The issue of commercialization in schools is closely related to privatization, and can be directly addressed through Meaningful Student Involvement. Marketers see that students in schools are a captive audience for their products, and target those students. There is a lot of research that shows commercialization in schools can have negative impacts on student learning, physical and emotional health, and their ability to become successfully engaged in economic activities.

What It Looks Like

Anytime private companies or organizations extend their brand, logo, name or footprint into schools, that is an example of commercialization in schools. This takes a lot of different forms, including:

  • Notebooks or school book covers that are advertisements.
  • Buses with advertisements inside or outside of them.
  • School activities and atheletics sponsored by businesses that receive advertising opportunities in exchange.
  • Hallways, elevators, classrooms and other school spaces with logos, brands or other commercial images, mottos, etc.
  • Curriculum that reflects commercial influence, including names, concepts or specific approaches to learning and teaching in schools.
  • Curriculum donated or sold to schools at decreased costs that reflects corporate or commercial interests and influences, whether from nonprofits or businesses.
  • School television, internet and radio commercial campaigns.
  • Product samples of any kind distributed to students.

Where Meaningful Student Involvement Fits

Countering this story on many levels, Meaningful Student Involvement uses skill development, knowledge sharing and intentional Student/Adult Partnerships to create a counter-narrative to the predominantly passive expectations marketers have for students today. For instance, Meaningful Student Involvement can:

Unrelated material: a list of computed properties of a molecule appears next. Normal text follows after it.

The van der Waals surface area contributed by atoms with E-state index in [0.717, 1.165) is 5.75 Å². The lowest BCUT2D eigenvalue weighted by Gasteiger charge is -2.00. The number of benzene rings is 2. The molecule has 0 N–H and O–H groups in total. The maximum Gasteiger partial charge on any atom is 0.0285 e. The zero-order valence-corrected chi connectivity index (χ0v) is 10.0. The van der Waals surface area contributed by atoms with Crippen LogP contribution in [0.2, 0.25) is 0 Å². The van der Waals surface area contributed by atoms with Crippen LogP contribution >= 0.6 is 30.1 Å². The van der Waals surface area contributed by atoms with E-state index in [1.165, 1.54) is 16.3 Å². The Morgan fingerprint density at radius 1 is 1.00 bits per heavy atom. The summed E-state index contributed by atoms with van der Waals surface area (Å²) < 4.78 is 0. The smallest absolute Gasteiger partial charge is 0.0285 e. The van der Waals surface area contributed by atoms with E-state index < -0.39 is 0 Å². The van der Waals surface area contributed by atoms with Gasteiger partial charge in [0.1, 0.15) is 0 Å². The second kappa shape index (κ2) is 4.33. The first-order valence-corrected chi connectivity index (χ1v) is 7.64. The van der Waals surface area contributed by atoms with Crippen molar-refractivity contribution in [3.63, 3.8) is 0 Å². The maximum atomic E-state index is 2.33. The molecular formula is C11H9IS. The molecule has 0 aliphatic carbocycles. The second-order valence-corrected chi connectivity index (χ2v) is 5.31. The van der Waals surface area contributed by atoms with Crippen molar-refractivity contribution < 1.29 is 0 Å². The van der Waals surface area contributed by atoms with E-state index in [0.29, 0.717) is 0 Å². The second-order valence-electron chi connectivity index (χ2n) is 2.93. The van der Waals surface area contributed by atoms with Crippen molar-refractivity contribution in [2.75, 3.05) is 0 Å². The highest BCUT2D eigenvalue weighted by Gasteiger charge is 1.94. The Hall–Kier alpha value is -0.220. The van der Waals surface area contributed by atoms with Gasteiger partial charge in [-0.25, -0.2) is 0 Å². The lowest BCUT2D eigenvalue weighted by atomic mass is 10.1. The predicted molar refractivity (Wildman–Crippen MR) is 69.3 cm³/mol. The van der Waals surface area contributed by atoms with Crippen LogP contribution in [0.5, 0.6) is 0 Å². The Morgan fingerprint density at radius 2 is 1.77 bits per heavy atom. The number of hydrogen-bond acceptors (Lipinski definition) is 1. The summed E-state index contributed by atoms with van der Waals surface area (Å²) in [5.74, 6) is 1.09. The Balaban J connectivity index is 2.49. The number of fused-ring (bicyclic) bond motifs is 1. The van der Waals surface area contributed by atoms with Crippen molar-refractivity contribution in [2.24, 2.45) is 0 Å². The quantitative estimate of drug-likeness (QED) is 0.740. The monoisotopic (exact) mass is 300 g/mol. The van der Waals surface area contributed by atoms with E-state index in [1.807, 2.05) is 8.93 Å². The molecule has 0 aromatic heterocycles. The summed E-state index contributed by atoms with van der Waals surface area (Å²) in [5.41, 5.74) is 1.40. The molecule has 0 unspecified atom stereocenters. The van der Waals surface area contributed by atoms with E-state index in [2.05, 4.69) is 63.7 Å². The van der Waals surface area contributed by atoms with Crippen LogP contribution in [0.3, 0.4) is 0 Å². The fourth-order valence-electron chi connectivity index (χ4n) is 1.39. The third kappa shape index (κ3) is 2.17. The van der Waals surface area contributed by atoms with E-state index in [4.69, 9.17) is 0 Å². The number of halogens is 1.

• Show concrete examples of students actively, positively and powerfully creating and co-creating educative experiences throughout the education system
  • Demonstrate how private, commercial entities (including companies and nonprofits) have different motives from schools (profit increases and brand loyalty over civic engagement and educational attainment)
  • Empower students to see commercial influence and sensitize them to the effects and impact of private influences on education
  • Raise the awareness of students and adults about the presence and harms of commercialism in schools while revealing the conflicts between public education and private influence and control over schools
  • Position students as more than passive recipients of commercialism in schools by making them researchers, planners, teachers, evaluators, decision-makers and advocates who see the entire picture of education instead of just the parts adults choose to reveal to them.

All of this action can secure excellent outcomes for students, educators and the entire school community. Maybe the most important is that in addition to learning the value of choice and freedom, students can also internalize the responsible management of public, shared spaces and promote those into future generations as well.



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Published by Adam Fletcher

Adam is the founding director of SoundOut. An author, speaker and consultant, he has worked with K-12 schools, districts, nonprofits and others for more than 15 years. Learn more about him at

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